Hecht has done so well with Flagler that when a make-believe oil derrick was being erected last week as an infield decoration for the International Classic—the event was honoring an old trainer, Arch DeGeer, and the first greyhound derby, which was held in Oklahoma 46 years ago—a trainer remarked: "Issie will probably strike oil."
But come Saturday night it was Ray Randle who struck it rich. Copier, in the No. 2 box, was the favorite at 3 to 2. Randle's other entry, Discreetly, in the 4 box, was 9 to 2, the fourth choice in the field of eight. Standing next to Randle at racetime was Ken Hutchings, whose Cleve Commel was a primary contender at 8 to 5. Cleve Commel has stamina but, unfortunately for Hutchings, his dog had drawn box No. 8, the outside post position.
The mechanical rabbit moved down the track toward the starting box. "There goes Speedy," intoned the track announcer. As the rabbit sped past the starting box the flip-top doors snapped open and the dogs burst onto the sand in pursuit. Discreetly, known for his early speed, broke first. Copier was third, and Cleve Commel was fifth. As the field headed into the first turn, Discreetly clung to the rail, going 40 mph after the rabbit. Randle's wife, Helen, who was seated nearby on the terrace, shouted. "I don't know what I was shouting," she recalled, "but everyone turned around to look at me." Randle was impassive as Discreetly sailed into the grandstand straightaway five lengths in front of the pack. He said later he was surprised to see the dog out in front, but all he could think of was Cleve Commel, now running a strong third. In the far stretch Discreetly hung on as Cleve Commel began to move up. As they rounded the far turn and came to the stretch, Discreetly was four lengths ahead of Cleve Commel, and all Randle can remember thinking is, "Well, anyway, he broke in front, and that's what he had to do." Only when Discreetly flashed past the wire two and a half lengths in front did Randle believe that he had won. Hutchings grabbed him and said, "I couldn't beat you."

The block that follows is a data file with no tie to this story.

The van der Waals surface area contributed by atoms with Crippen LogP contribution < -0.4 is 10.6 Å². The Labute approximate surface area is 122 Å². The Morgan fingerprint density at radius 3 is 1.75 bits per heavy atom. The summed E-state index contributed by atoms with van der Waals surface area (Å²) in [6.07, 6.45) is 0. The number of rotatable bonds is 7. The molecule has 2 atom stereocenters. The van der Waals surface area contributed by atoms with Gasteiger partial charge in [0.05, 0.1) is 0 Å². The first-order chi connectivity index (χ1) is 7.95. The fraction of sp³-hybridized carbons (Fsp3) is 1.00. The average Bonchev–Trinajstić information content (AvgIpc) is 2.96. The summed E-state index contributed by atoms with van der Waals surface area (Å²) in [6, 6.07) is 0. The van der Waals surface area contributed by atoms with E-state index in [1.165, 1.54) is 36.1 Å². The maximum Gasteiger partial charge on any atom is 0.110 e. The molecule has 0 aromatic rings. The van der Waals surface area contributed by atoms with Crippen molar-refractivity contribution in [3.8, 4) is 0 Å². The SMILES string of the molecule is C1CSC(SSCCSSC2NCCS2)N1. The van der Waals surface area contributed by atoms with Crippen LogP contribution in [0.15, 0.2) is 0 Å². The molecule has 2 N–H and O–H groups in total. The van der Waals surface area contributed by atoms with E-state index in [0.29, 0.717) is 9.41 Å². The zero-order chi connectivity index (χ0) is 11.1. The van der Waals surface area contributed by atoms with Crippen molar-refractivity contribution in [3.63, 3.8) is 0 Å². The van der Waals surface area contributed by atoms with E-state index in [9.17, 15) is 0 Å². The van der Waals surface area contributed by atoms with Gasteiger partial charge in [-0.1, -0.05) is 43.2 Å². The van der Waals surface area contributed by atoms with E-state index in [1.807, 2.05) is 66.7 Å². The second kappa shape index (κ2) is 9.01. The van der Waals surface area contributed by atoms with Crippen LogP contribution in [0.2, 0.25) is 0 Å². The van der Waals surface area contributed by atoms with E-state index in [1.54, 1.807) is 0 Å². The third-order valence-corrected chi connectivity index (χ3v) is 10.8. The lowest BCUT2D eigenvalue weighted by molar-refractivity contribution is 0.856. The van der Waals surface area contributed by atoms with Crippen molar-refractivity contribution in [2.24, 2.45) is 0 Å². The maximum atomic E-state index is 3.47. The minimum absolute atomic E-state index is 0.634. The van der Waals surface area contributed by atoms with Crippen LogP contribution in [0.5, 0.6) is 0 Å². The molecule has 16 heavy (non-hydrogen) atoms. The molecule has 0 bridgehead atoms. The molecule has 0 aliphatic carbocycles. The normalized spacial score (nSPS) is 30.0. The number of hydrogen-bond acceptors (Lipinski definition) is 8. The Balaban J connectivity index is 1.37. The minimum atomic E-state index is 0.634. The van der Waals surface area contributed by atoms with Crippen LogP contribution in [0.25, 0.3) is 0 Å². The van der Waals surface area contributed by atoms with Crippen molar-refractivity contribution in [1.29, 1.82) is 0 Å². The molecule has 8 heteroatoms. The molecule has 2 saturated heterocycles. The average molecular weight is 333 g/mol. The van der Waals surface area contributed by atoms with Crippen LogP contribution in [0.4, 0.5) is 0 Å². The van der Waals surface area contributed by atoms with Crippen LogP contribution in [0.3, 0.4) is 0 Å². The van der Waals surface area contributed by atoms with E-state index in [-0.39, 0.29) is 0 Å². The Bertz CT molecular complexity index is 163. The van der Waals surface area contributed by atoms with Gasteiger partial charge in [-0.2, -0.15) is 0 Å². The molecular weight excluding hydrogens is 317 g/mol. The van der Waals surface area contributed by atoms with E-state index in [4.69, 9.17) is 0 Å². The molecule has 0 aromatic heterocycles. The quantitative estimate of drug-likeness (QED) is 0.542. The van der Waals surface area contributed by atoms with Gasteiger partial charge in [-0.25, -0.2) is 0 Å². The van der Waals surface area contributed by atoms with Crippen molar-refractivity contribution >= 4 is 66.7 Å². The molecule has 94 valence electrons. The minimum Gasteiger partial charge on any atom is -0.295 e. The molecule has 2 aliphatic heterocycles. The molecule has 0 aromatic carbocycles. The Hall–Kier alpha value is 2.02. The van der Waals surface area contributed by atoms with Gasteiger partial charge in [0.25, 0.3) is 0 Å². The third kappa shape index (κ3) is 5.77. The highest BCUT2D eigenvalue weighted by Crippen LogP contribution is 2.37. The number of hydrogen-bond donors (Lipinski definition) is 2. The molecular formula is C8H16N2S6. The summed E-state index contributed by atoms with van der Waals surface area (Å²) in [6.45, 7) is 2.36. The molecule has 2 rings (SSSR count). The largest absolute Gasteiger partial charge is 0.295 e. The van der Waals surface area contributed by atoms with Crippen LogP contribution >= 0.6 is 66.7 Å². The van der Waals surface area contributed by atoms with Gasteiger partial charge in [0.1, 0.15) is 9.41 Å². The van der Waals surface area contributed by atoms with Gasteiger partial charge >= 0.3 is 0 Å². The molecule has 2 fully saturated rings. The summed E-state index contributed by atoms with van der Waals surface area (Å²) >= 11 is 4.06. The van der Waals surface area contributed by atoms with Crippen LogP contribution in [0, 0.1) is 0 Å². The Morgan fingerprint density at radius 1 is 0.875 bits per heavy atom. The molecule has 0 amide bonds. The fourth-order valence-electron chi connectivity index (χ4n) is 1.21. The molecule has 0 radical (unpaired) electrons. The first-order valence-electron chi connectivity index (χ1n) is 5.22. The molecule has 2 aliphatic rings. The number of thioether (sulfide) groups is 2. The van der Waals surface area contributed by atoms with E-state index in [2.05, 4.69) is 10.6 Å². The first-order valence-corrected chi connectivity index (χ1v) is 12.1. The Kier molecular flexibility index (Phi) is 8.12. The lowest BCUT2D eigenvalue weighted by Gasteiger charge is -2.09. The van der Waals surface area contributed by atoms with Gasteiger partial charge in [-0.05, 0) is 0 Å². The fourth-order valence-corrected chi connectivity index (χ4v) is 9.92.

For winning, Discreetly earned $25,000, which Randle will split 65-35 with Glen Garverick, the owner. Randle had leased Discreetly and Copier from Garverick when the dogs were six months old. Garverick is a breeder in Ocala, Fla., but the sport of greyhound racing has grown so complicated that it is now customary for a breeder to pay attention only to breeding and rent out his dogs to a man like Randle who campaigns on the tracks.
Randle's share of the proceeds, $16,250, will go back into dogs, for greyhounds are his only interest. Until 10 years ago he was partners in a greyhound-breeding business with two of his brothers. They had a 160-acre breeding farm near Wichita, but they broke up and went on their own when the state rammed a turnpike through their property. While together, the Randle brothers handled Real Huntsman, one of the best greyhounds of all time and holder of the American record for consecutive wins—27.
With a little luck, Discreetly could break the alltime greyhound earning record of $97,000, which is held by Miss Whirl. Only two years old last week, Discreetly is a young dog to have won so rich a prize as the International Classic. He has already earned $34,000 in his six months of racing and this week he goes against Be Brave, the winner of last Saturday's Derby Lane Classic at St. Petersburg, in a best-of-three match for $10,000, winner take all. If Discreetly remains sound, he can race until he is almost 5, and then will be put out to stud.
Not that Ray Randle worries about how Discreetly's luck will run—or his own. He prefers just to count the winnings and stick to the dogs. "I'm afraid," he says, "that it would be bad luck for me to be superstitious."